Apple reveals details of 50 billionth App Store download

The winner in the race to reach the 50 billionth download is an Ohio resident who snagged the Say the Same Thing app. Along with bragging rights, the lucky customer gets a $10,000 App Store gift card.

Apple App Store 50 billion downloads
Touching, eh? Apple

The Apple App Store odometer was spinning furiously en route to the 50 billionth app download.

Apple on Thursday morning formally announced the passing of the milestone and named the winner of the race to reach 50 billion. That honor went to Brandon Ashmore of Mentor, Ohio, who downloaded Say the Same Thing by Space Inch. Along with bragging rights, Ashmore receives a $10,000 App Store gift card.

The threshold was reached Wednesday just before 2 p.m. PT when the counter on Apple's Web site turned over the 50 billion mark . A tweet from Apple's App Store acknowledged the moment a few minutes later.

The 50 people who downloaded apps right after Ashmore are each set to receive a $500 gift card.

That really big round number is defined this way by Apple: it's 50 billion unique downloads, excluding re-downloads and updates.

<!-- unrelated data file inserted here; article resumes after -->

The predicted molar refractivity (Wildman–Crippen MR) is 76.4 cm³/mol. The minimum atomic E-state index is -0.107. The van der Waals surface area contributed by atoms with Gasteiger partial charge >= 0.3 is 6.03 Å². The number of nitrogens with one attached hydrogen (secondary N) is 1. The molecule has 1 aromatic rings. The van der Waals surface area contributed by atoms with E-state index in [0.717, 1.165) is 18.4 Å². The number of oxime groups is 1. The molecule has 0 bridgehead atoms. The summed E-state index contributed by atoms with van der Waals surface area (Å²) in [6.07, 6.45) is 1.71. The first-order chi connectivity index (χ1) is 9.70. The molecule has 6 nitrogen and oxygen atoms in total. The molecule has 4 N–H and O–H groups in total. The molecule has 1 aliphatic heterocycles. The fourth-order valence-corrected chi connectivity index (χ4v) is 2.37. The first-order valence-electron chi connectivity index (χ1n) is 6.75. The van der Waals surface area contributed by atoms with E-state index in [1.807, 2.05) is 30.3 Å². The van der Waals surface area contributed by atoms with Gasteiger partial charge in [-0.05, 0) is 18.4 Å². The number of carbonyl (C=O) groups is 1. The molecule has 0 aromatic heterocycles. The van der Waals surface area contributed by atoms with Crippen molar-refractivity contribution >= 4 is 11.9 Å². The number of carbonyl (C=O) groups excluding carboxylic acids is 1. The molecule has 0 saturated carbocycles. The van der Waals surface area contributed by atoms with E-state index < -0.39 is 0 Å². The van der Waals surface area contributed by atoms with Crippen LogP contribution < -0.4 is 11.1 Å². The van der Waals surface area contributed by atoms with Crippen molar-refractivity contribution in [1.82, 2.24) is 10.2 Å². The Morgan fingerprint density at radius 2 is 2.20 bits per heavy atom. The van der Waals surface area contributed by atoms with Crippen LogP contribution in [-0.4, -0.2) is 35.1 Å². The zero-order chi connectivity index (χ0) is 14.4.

And that number keeps Apple only just a little bit ahead of a key rival: Google announced Wednesday at its I/O conference that the tally for the Google Play store now stands at 48 billion app installations.

Apple said that its customers have been downloading more than 800 apps per second at a rate of over 2 billion apps per month on the App Store, which opened in July 2008 with 500 apps. That adds up to some serious dollars: Apple also said the app ecosystem enabled by its App Store has led to an overall payout to developers of more than $9 billion.

It took App Store customers 14 months to get from 25 billion downloads to 50 billion.

The App Store offers more than 850,000 apps to iPhone, iPad, and iPod Touch users worldwide, including more than 350,000 native iPad apps, according to Apple.

About the author

Jonathan Skillings is managing editor of CNET News, based in the Boston bureau. He's been with CNET since 2000, after a decade in tech journalism at the IDG News Service, PC Week, and an AS/400 magazine. He's also been a soldier and a schoolteacher, and will always be a die-hard fan of jazz, the brassier the better.

 

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